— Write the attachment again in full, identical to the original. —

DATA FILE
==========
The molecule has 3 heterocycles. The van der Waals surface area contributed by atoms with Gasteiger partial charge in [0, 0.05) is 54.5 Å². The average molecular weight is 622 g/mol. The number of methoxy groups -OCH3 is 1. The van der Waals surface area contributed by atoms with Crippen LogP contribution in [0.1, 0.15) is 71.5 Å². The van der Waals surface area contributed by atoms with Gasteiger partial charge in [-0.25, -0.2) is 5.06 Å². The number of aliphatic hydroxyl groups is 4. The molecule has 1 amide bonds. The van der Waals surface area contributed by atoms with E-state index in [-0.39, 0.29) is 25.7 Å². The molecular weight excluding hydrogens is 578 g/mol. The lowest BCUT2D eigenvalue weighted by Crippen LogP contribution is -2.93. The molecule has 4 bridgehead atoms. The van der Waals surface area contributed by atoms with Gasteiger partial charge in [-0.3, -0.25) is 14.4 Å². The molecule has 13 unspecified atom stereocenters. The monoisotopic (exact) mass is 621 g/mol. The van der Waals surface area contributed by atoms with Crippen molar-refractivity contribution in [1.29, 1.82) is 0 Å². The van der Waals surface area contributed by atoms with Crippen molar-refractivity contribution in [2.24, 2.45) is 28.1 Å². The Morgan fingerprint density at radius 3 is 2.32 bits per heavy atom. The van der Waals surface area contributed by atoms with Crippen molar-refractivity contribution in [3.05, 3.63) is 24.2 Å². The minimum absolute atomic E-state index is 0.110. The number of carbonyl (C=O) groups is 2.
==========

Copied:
The molecule has 3 heterocycles. The van der Waals surface area contributed by atoms with Gasteiger partial charge in [0, 0.05) is 54.5 Å². The average molecular weight is 622 g/mol. The number of methoxy groups -OCH3 is 1. The van der Waals surface area contributed by atoms with Crippen LogP contribution in [0.1, 0.15) is 71.5 Å². The van der Waals surface area contributed by atoms with Gasteiger partial charge in [-0.25, -0.2) is 5.06 Å². The number of aliphatic hydroxyl groups is 4. The molecule has 1 amide bonds. The van der Waals surface area contributed by atoms with E-state index in [-0.39, 0.29) is 25.7 Å². The molecular weight excluding hydrogens is 578 g/mol. The lowest BCUT2D eigenvalue weighted by Crippen LogP contribution is -2.93. The molecule has 4 bridgehead atoms. The van der Waals surface area contributed by atoms with Gasteiger partial charge in [-0.3, -0.25) is 14.4 Å². The molecule has 13 unspecified atom stereocenters. The monoisotopic (exact) mass is 621 g/mol. The van der Waals surface area contributed by atoms with Crippen molar-refractivity contribution in [1.29, 1.82) is 0 Å². The van der Waals surface area contributed by atoms with Crippen molar-refractivity contribution in [2.24, 2.45) is 28.1 Å². The Morgan fingerprint density at radius 3 is 2.32 bits per heavy atom. The van der Waals surface area contributed by atoms with Crippen molar-refractivity contribution in [3.05, 3.63) is 24.2 Å². The minimum absolute atomic E-state index is 0.110. The number of carbonyl (C=O) groups is 2.